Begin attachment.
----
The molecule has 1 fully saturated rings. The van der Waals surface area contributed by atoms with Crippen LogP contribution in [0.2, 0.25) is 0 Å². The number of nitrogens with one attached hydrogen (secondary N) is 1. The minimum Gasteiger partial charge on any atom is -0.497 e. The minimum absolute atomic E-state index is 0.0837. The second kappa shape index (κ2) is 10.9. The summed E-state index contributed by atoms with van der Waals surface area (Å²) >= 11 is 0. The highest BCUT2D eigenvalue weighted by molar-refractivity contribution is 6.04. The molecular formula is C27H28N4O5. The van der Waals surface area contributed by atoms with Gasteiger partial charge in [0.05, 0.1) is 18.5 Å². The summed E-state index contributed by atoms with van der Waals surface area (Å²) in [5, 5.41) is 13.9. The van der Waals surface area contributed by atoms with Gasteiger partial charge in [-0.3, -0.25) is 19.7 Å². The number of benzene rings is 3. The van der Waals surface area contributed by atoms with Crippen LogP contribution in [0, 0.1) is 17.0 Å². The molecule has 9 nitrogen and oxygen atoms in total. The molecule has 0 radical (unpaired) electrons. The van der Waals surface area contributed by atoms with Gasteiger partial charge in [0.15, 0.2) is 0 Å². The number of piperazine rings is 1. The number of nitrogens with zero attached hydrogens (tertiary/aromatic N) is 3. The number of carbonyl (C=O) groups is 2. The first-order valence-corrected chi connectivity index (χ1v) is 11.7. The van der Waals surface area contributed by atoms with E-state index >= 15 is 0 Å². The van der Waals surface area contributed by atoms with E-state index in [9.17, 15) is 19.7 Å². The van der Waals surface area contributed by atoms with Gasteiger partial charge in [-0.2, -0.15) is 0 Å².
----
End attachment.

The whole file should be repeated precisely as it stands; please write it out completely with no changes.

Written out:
The molecule has 1 fully saturated rings. The van der Waals surface area contributed by atoms with Crippen LogP contribution in [0.2, 0.25) is 0 Å². The number of nitrogens with one attached hydrogen (secondary N) is 1. The minimum Gasteiger partial charge on any atom is -0.497 e. The minimum absolute atomic E-state index is 0.0837. The second kappa shape index (κ2) is 10.9. The summed E-state index contributed by atoms with van der Waals surface area (Å²) >= 11 is 0. The highest BCUT2D eigenvalue weighted by molar-refractivity contribution is 6.04. The molecular formula is C27H28N4O5. The van der Waals surface area contributed by atoms with Gasteiger partial charge in [0.05, 0.1) is 18.5 Å². The summed E-state index contributed by atoms with van der Waals surface area (Å²) in [5, 5.41) is 13.9. The van der Waals surface area contributed by atoms with Gasteiger partial charge in [-0.3, -0.25) is 19.7 Å². The number of benzene rings is 3. The van der Waals surface area contributed by atoms with Crippen LogP contribution in [0, 0.1) is 17.0 Å². The molecule has 9 nitrogen and oxygen atoms in total. The molecule has 0 radical (unpaired) electrons. The van der Waals surface area contributed by atoms with Gasteiger partial charge in [0.15, 0.2) is 0 Å². The number of piperazine rings is 1. The number of nitrogens with zero attached hydrogens (tertiary/aromatic N) is 3. The number of carbonyl (C=O) groups is 2. The first-order valence-corrected chi connectivity index (χ1v) is 11.7. The van der Waals surface area contributed by atoms with E-state index >= 15 is 0 Å². The van der Waals surface area contributed by atoms with E-state index in [9.17, 15) is 19.7 Å². The van der Waals surface area contributed by atoms with Gasteiger partial charge in [-0.2, -0.15) is 0 Å².